RM Yogurt Hawaii LLC, v. Red Mango Franchising Co. (June 2010)
 A franchise area developer in Hawaii filed suit against the franchisor in a state court in Hawaii and the franchisor moved to transfer the case to a court in Texas, the home state of the franchisor. The forum selection clause in the frozen yogurt shop franchise agreement identifying Texas as the exclusive forum for litigating disputes was valid and enforceable. The court held that the franchisee failed to carry its heavy burden of showing that enforcement of the forum selection clause would be unreasonable and unjust, or that the provision was invalid for fraud or overreaching or against public policy. The franchisee argued that the financial burden that would be imposed on it if it were forced to litigate in Texas would greatly affect its ability to have a meaningful day in court. In rejecting that argument the court set forth the principle that even a financial burden that greatly affects the franchisee's financial ability to have a meaningful day in court does not amount to effective deprivation of its day in court. Finally, the court held that the regulation of franchises in Hawaii by its Franchise Investment Law did not amount to a strong public policy against forum selection clauses that prohibited venue in a forum outside the state.

Franchisor Barred From Obtaining Lost Future Franchise Fees in Termination

Medicine Shoppe International, Inc. v. TLC Pharmacy, Inc. (July 2010)

Under Missouri law, a pharmacy franchisor was not entitled to recover future franchise fees from a franchisee after an early termination of the parties' agreement. The court therefore denied the franchisor's request for future fees in the amount of $748,000. The issue of whether a licensee could recover future license fees from a franchisee following termination had not yet been decided by Missouri courts. Accordingly, the court applied the general requirements for lost profits in general relating to a breach of contract stating that lost profits were recoverable provided the loss was the natural and proximate result of the breach, was ascertainable with reasonable certainty, was not speculative or conjectural, and was within the contemplation of the parties when the contract was made. In this case, the court observed that nowhere in the parties' agreement was it evident that either party contemplated the payment of future license fees in the event of termination. Indeed, the contract stated that in the event of termination, the franchisee would be responsible only for past due amounts. Further, the agreement did not expressly provide that the licensee's obligation to pay franchise fees survived termination. Thus, the franchisor failed to support its assertion that it was entitled to future license fees and none would be awarded.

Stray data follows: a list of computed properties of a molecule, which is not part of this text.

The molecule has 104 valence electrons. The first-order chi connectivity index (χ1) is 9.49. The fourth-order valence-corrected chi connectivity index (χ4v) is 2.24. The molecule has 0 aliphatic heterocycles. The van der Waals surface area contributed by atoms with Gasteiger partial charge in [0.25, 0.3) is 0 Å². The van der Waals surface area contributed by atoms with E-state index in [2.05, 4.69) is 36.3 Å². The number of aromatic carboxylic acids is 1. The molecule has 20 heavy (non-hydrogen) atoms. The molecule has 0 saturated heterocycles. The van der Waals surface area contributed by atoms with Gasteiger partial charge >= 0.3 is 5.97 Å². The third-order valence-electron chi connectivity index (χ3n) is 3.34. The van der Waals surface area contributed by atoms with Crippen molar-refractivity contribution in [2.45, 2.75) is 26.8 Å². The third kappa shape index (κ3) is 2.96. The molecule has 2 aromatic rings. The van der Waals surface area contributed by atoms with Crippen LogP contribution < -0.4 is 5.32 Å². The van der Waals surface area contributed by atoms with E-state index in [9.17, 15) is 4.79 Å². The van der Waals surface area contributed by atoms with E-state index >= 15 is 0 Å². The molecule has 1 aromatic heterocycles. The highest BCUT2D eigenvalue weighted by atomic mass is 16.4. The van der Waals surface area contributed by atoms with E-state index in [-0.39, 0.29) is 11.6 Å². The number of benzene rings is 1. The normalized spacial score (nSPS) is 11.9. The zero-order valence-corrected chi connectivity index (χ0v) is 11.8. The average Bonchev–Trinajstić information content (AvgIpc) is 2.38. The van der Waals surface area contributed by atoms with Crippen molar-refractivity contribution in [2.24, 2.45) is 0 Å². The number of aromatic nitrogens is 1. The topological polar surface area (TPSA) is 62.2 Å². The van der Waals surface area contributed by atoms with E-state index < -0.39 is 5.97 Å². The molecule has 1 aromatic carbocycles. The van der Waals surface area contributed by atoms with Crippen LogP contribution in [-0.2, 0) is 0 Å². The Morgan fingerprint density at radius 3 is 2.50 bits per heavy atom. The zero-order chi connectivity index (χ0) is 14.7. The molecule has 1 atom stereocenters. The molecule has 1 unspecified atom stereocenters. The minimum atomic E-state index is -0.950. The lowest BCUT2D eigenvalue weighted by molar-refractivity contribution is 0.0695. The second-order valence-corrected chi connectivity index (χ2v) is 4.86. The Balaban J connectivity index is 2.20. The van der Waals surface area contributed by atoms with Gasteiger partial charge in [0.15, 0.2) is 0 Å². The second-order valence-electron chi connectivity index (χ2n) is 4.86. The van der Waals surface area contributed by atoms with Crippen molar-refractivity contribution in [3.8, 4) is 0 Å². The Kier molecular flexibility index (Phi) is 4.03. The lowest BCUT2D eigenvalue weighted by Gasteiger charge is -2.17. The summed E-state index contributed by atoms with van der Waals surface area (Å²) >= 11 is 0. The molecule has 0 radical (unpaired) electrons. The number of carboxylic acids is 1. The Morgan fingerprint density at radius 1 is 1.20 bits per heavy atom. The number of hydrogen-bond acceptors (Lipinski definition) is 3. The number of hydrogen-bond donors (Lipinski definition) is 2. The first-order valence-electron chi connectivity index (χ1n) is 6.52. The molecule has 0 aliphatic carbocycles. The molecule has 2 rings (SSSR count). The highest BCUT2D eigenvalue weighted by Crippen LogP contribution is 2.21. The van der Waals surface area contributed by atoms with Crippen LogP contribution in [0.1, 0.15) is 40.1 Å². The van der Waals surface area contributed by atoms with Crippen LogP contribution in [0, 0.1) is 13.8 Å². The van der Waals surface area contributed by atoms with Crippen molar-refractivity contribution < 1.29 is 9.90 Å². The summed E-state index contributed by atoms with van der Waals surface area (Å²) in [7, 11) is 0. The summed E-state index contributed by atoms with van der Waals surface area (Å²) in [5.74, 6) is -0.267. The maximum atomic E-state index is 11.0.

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Even Though Third Party Owned Competing Business Franchisee Nevertheless Terminated

Bonus of America, Inc. v. Angel Falls Services, LLC (July 2010)

A cleaning business franchisee was likely to irreparably harm the goodwill of its franchisor if its continued operation of a competing cleaning business was not enjoined. Despite denials by the competing business that there was no connection between it and the franchisee, substantial evidence showed that the franchisee played a role in the day-to-day operations of the competing business and that the competing business was using the intellectual property of the franchisor. For example, the competing business used images and other features from the franchisor's materials in its own proposals. Although the evidence revealed that the competing business was owned by a third party, it also showed that the franchisee played an active role in the competing business. The franchisee could not avoid the terms of the non-compete covenant by doing through the owner of the competing business what he agreed not to do himself.

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Claims For Violations of Covenant-Not-To-Compete Not Subject to Arbitration

Jewelry Repair Enterprises, Inc. v. Dilshad Ajani (May 2010)

Pursuant to the franchise agreement, jewelry franchisees agreed "not [to] be actively engaged in any jewelry sales or jewelry repair business other than the Franchised Business without the written consent of the Franchisor." The franchisor learned that the franchisees were operating two jewelry repair enterprises that were in direct competition with its franchise.  The franchisor sent a letter notifying the franchisees that their conduct constituted a breach of the agreement.  The franchisees responded stating that they had resigned as managers of the competing businesses, and that they had divested their interests in the competing businesses.  The franchisor alleged that the competing stores were still under the franchisees' control, and requested that the court shut down the competing businesses and terminate the franchise agreement. The franchisees moved to dismiss the court action claiming that they were entitled to go to arbitration for all disputes. The trial court agreed, only to have its decision overturned. The reviewing court thought the issue very clear even though the franchise agreement stated that if the franchisor terminates the agreement and the termination is disputed by the franchisees, "the parties shall submit said dispute for binding arbitration...." However, noted the court, the franchise agreement excepted from the arbitration provision "claims related to noncompetition covenants [or] .... the obligations of the Franchisee upon termination or expiration of this Franchise Agreement." Accordingly, the court of appeals ordered that the trial proceed in court, not in arbitration.

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Thanks for your interest in our Newsletter, and we look forward to answering any questions you might have either on the cases discussed in this issue of Franchise Trends, or on general trends in franchise law.
Jeff Goldstein

Goldstein Law Group